Mentoring models to move minorities to majorities in STEM
Evidence of a shift in U.S. demographics and importance of minorities took center stage during the Presidential election, but how do those growing toward majority acquire representation in our educational and technological communities?
Accelerating programs that mentor and move minorities forward to majorities in science, technology, engineering and math (STEM) is one method that is gaining traction, said Castillo-Chavez, one of a trio of Presidential Award for Excellence in Science, Engineering and Mathematics = Mentors speaking at the American Association for the Advancement of Science (AAAS) annual meeting in Boston.
Castillo-Chavez, whose own path to professorship is remarkable, will share concrete strategies to increase interest and engagement in STEM, along with co-presenters Chrysanthe Demetry, Worcester Polytechnic Institute, and Jean T. MacCormack, University of California.
While there is an overriding belief that promoting underrepresented groups cannot be addressed without long-term changes in the K-12 school system, according to Castillo-Chavez there are successful models being used now which show that mentoring changes lives – particularly when undertaken at a scale offered by one of the largest public universities in the nation.
“Scientists have the responsibility to see that the American Dream is not just a theoretical construct but an achievable goal,” said Castillo-Chavez. “We can’t continue to waste immense talent because their limited access to higher education. This panel does not argue on the need of change, but on how we can achieve it, university by university.”
Chavez-Castillo is the executive director of the award-winning Mathematical and Theoretical Biology Institute (MTBI) and The Institute for Strengthening the Understanding of Mathematics and Science or SUMS, research units in the College of Liberal Arts and Sciences.
The MTBI is one example of how colleges and universities can create change in representation of underrepresented groups in STEM that has national impact. The institute hosts a summer undergraduate research experience program, and has developed integrative degrees in applied mathematics for the life and social sciences for undergraduate and doctoral students. According to the National Center for Education Statistics, in 2010-2011, ASU was the leading producer of Hispanic PhDs in the mathematical sciences and fifth in the nation for all minority groups combined. The institute’s programs have contributed to the production of more than 89 PhDs, 59 U.S. underrepresented minorities, since 2005.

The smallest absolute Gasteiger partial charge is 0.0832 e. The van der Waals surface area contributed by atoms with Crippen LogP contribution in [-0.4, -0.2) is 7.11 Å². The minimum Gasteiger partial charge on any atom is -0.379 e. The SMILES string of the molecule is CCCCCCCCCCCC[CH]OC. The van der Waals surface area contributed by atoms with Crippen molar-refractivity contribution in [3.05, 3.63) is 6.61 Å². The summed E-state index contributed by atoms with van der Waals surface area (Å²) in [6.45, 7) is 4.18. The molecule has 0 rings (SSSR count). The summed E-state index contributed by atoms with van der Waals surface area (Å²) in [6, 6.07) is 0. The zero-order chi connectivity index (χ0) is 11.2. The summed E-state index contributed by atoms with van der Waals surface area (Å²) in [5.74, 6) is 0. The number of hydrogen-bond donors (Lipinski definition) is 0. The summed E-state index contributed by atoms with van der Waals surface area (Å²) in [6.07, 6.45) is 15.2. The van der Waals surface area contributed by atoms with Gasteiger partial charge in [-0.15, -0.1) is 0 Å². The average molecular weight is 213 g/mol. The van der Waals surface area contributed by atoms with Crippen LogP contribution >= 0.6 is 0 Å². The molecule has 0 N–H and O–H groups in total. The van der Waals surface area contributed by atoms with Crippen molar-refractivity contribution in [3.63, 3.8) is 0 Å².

Castillo-Chavez is also the co-director of a national program to promote students from underrepresented groups in the mathematical sciences, the National Alliance for Doctoral Studies in Mathematical Sciences. Supported by the National Science Foundation, the alliance offers conferences, grants, mentoring and summer training programs, including the Field of Dreams conference, which introduces minority undergraduate students in STEM fields to possibilities and opportunities in post-baccalaureate education in math and science, hosted at ASU in 2011 and 2012.
Castillo-Chavez, has also spearheaded a programs to attract a diverse population of students to STEM at the high school level. The Joaquin Bustoz Math-Science Honors Program advances high school students in university mathematics and sciences before graduation from high school. The intensive summer program has supported more than 2,500 students from 140 Arizona schools, including students from the Navajo Nation.
“The success of this type of intervention is not in question. We have seen remarkable outcomes at Arizona State University and Cornell University, because of MTBI and other late stage mentoring interventions,” said Chavez-Castillo, who is also the director of the Mathematical, Computational and Modeling Sciences Center.
At AAAS, Castillo-Chavez will speak about the modeling institute, ways to enhance student engagement, and specifically how to move students from college into careers in science, and effective strategies for increasing diversity at all levels in STEM.
Castillo-Chavez received the 2007 AAAS Mentor Award and others honors for his research in mathematics, modeling of epidemics and his investments in mentoring. He has been selected as a Fellow by the American Mathematical Society and named a Martin Luther King Jr. Visiting Professor with the Massachusetts Institute of Technology in 2012.